Members of Generation Y are using social networking websites like Facebook for personal over professional reasons, yet most are using their profiles as an extension of professional life, according to a new study by branding firm Millennial Branding.
The study of nearly 4 million Facebook profiles from Identified.com's database found that Generation Y workers (those age 18 to 29) are using Facebook mostly to socialize with family and friends. Yet many still use the website to connect with work, with most Millenials each having an average of 16 co-workers as friends on Facebook.
"Gen-Y needs to be aware that what they publish online can come back to haunt them in the workplace," said Dan Schawbel, founder of Millenial Branding. "Gen-Y managers and co-workers have insight into their social lives, which could create an awkward workplace setting or even result in a termination."
In addition, 80 percent of Gen Y lists at least one school entry on their Facebook profiles, while only 36 percent list a job entry, meaning many define themselves by their college instead of their workplace, the study found.
Gen Y workers also have been dubbed the entrepreneurial generation, and that is also evidenced by the study: "owner" was the fifth most popular job title for Gen Y. In addition, only 7 percent of Gen Y works at a Fortune 500 company, mostly because startups are dominating the workforce for their demographic, particularly in today's economy, the study found.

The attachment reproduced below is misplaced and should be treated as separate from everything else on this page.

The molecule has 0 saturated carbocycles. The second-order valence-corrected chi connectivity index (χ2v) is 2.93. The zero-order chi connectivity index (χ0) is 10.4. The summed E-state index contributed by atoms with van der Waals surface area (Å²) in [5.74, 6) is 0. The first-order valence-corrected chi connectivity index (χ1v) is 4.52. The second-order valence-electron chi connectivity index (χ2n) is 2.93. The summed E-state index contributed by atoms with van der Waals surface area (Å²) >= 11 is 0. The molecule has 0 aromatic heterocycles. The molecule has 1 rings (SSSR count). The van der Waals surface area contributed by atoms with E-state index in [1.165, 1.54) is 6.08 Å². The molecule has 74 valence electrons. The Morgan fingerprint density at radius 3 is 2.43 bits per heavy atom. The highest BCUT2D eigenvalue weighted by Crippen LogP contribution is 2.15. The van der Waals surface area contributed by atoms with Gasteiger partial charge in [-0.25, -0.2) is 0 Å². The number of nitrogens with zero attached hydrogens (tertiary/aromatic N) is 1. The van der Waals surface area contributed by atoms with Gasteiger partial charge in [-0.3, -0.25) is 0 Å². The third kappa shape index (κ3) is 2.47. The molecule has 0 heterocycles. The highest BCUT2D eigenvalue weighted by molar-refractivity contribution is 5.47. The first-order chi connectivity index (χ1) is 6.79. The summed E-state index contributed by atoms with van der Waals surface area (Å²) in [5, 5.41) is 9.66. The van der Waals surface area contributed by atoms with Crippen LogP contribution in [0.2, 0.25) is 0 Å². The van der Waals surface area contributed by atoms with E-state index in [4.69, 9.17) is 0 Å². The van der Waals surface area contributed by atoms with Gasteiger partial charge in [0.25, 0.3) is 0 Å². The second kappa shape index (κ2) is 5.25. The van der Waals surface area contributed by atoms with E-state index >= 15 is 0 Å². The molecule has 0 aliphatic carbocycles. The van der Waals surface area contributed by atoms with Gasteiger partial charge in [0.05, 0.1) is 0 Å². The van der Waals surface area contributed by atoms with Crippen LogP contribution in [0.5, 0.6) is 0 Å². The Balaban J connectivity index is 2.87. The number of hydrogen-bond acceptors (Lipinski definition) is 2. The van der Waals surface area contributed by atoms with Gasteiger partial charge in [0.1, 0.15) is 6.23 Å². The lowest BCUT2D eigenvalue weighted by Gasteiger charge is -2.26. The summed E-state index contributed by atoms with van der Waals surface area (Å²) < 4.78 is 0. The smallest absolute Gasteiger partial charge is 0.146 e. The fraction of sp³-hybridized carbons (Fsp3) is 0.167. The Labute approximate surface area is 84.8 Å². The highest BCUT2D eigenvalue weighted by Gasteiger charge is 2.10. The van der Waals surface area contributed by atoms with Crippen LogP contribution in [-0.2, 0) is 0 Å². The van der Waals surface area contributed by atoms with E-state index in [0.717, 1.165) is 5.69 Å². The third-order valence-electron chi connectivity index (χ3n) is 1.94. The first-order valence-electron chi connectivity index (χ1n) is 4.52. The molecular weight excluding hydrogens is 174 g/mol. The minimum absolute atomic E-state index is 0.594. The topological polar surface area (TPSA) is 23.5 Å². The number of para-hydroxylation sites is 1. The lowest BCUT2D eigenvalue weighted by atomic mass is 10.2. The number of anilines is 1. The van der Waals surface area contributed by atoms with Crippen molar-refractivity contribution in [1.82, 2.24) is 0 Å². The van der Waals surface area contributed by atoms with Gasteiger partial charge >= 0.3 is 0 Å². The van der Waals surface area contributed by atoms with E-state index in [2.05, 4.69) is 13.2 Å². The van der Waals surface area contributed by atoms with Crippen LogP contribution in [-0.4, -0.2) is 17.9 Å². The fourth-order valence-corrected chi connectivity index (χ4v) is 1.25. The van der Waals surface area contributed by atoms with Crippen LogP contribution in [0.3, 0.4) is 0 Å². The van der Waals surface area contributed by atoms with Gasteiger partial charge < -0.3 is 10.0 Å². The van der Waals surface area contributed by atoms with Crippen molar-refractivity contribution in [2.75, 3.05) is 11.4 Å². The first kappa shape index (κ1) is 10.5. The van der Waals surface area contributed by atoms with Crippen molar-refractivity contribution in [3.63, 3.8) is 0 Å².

Meanwhile, the government/military was among the top industries employing Gen Y workers, with 4.5 percent of those surveyed citing it as their career field. Other top industries for Gen Y workers were travel and hospitality (7.2 percent), consumer products (6.7 percent) and technology (4.4 percent).
The U.S. military was the largest employer of Generation Y overall, while Deloitte was the largest corporate employer, the study found.
Perhaps most interestingly, Gen Y will form 75 percent of the workforce by 2025, and the study suggests that Gen Yers already are working to shape corporate culture and expectations.
What are your thoughts? Is the line between personal and professional life beginning to blur? Is Gen Y already working to shape your agency's culture?